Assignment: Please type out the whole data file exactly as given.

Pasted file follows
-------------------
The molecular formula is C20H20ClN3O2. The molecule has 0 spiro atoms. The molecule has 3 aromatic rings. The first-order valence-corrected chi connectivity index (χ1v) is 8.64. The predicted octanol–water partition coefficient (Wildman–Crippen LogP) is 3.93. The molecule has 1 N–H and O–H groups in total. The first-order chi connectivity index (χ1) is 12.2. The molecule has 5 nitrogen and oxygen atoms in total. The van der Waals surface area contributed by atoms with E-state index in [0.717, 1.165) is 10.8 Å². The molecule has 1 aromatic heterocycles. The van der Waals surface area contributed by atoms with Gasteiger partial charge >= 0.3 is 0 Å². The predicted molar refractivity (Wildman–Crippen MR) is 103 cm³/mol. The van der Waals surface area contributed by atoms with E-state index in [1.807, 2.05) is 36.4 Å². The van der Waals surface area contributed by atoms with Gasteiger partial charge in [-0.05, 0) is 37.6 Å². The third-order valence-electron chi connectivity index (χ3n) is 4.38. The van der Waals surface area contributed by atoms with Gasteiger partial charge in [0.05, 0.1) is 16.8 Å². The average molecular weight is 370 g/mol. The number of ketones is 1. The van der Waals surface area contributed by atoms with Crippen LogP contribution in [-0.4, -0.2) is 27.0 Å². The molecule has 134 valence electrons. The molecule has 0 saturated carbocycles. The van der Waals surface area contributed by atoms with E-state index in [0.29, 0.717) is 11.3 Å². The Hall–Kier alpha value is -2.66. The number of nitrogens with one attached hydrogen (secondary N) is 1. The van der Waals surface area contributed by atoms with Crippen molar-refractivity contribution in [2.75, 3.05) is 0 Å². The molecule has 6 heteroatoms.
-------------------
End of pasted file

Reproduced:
The molecular formula is C20H20ClN3O2. The molecule has 0 spiro atoms. The molecule has 3 aromatic rings. The first-order valence-corrected chi connectivity index (χ1v) is 8.64. The predicted octanol–water partition coefficient (Wildman–Crippen LogP) is 3.93. The molecule has 1 N–H and O–H groups in total. The first-order chi connectivity index (χ1) is 12.2. The molecule has 5 nitrogen and oxygen atoms in total. The van der Waals surface area contributed by atoms with E-state index in [0.717, 1.165) is 10.8 Å². The molecule has 1 aromatic heterocycles. The van der Waals surface area contributed by atoms with Gasteiger partial charge >= 0.3 is 0 Å². The predicted molar refractivity (Wildman–Crippen MR) is 103 cm³/mol. The van der Waals surface area contributed by atoms with E-state index in [1.807, 2.05) is 36.4 Å². The van der Waals surface area contributed by atoms with Gasteiger partial charge in [-0.05, 0) is 37.6 Å². The third-order valence-electron chi connectivity index (χ3n) is 4.38. The van der Waals surface area contributed by atoms with Gasteiger partial charge in [0.05, 0.1) is 16.8 Å². The average molecular weight is 370 g/mol. The number of ketones is 1. The van der Waals surface area contributed by atoms with Crippen LogP contribution in [-0.4, -0.2) is 27.0 Å². The molecule has 134 valence electrons. The molecule has 0 saturated carbocycles. The van der Waals surface area contributed by atoms with E-state index in [0.29, 0.717) is 11.3 Å². The Hall–Kier alpha value is -2.66. The number of nitrogens with one attached hydrogen (secondary N) is 1. The van der Waals surface area contributed by atoms with Crippen molar-refractivity contribution in [2.75, 3.05) is 0 Å². The molecule has 6 heteroatoms.